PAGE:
The introduction of Primary Ethics classes in public schools across Australia has provided a valuable alternative learning opportunity for students whose parents don’t wish to take Special Religious Education. The other option is non-Special Religious Education, with some schools in the region offering Primary Ethics.
Taught solely by volunteers, the classes adhere to a strict curriculum that is split into four parts; Kindergarten (early stage 1), Years 1/2 (stage 1), Years 3/4 (stage 2) and Years 5/6 (stage 3). Parents and students who don’t wish to take Special Religious Education can choose between non-Special Religious Education or Primary Ethics when filling out the school application. Ideas such as friendship are introduced in Kindergarten and are then extended over the next few years in topics focussing on courage, pride, boasting and greed. Students learn to recognise good and bad moral reasoning early on by introducing notions such as relevance and the difference between relevance and truth. Throughout the curriculum children are encouraged to provide reasons to support their arguments.
To teach Primary Ethics all volunteers must complete police checks, working with children checks and attend a two-day course. The lesson plans are based on a strict curriculum that is available online. Canowindra residents Nik Henry, Liz Mitchell and Margi Crowther completed their induction in September and have been teaching in the Cabonne region since then. “There’s a bit of confusion around the subject,” said Nik Henry; “Primary Ethics is not in competition nor is it a replacement for scripture. All it’s for it to provide an alternative to non-scripture. It’s not telling kids what’s right and wrong, it’s the kids themselves discussing it.”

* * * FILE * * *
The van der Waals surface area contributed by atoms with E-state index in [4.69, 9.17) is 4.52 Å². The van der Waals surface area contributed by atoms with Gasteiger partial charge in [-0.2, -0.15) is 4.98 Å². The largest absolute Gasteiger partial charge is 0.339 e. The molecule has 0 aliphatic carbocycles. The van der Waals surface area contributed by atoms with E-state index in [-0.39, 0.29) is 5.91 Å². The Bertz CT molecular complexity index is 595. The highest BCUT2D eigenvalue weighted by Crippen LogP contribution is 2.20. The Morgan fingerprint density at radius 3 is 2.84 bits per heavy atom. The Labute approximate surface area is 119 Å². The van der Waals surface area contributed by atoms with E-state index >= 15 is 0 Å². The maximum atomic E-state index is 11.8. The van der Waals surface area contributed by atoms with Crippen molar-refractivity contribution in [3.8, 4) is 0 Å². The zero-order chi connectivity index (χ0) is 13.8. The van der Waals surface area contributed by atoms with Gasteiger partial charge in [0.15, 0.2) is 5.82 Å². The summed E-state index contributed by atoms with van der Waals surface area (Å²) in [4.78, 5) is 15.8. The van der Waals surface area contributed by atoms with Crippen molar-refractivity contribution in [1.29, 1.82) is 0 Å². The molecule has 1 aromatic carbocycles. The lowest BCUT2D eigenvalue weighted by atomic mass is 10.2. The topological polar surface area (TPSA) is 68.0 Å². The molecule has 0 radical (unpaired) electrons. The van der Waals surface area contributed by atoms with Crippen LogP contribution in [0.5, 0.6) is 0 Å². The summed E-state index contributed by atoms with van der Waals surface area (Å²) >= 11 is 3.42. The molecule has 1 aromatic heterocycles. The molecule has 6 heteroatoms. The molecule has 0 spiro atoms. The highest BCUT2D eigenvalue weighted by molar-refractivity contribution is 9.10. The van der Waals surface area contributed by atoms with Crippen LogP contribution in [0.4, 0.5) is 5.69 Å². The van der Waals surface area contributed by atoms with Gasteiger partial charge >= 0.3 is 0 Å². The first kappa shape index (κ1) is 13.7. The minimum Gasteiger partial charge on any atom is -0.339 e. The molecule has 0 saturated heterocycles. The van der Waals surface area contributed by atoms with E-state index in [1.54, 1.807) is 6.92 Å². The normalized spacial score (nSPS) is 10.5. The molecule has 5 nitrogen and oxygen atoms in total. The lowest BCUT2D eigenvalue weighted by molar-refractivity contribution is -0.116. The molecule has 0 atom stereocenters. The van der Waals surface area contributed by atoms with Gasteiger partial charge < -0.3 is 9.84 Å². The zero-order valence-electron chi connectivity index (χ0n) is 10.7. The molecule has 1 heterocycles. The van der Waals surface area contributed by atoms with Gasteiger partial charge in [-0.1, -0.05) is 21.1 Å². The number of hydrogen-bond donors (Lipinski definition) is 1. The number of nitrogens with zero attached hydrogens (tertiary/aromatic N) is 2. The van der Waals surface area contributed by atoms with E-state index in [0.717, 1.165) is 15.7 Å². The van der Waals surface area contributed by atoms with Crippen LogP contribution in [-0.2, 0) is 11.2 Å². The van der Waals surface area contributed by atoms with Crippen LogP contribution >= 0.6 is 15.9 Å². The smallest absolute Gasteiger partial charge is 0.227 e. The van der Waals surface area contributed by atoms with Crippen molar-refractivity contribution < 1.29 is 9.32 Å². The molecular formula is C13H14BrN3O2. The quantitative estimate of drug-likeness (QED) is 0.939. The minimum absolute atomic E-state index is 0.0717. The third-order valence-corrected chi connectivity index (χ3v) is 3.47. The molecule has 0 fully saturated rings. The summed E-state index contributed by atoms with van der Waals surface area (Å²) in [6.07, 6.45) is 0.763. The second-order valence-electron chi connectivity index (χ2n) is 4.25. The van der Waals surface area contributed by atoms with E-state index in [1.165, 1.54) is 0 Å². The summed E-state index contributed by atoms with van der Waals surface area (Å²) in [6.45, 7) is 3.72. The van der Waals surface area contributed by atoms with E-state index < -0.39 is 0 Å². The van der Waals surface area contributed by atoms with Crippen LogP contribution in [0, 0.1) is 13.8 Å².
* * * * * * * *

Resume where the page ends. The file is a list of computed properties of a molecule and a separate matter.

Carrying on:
“We’re always looking for volunteers” said Nik; “Margi, Liz and myself are happy to chat about any queries anyone may have.” For those interested in volunteering there is a blog for volunteers to post questions and step-by-step lesson plans online. “The teaching process is very tight so the facilitators are not able to bring in their own personal beliefs of judgements, they’re left at the door,” said Nik; “So far it’s been well received and classes are getting bigger so it’s nice to know the option is being considered by parents.” For more information go to www.primaryethics.com.au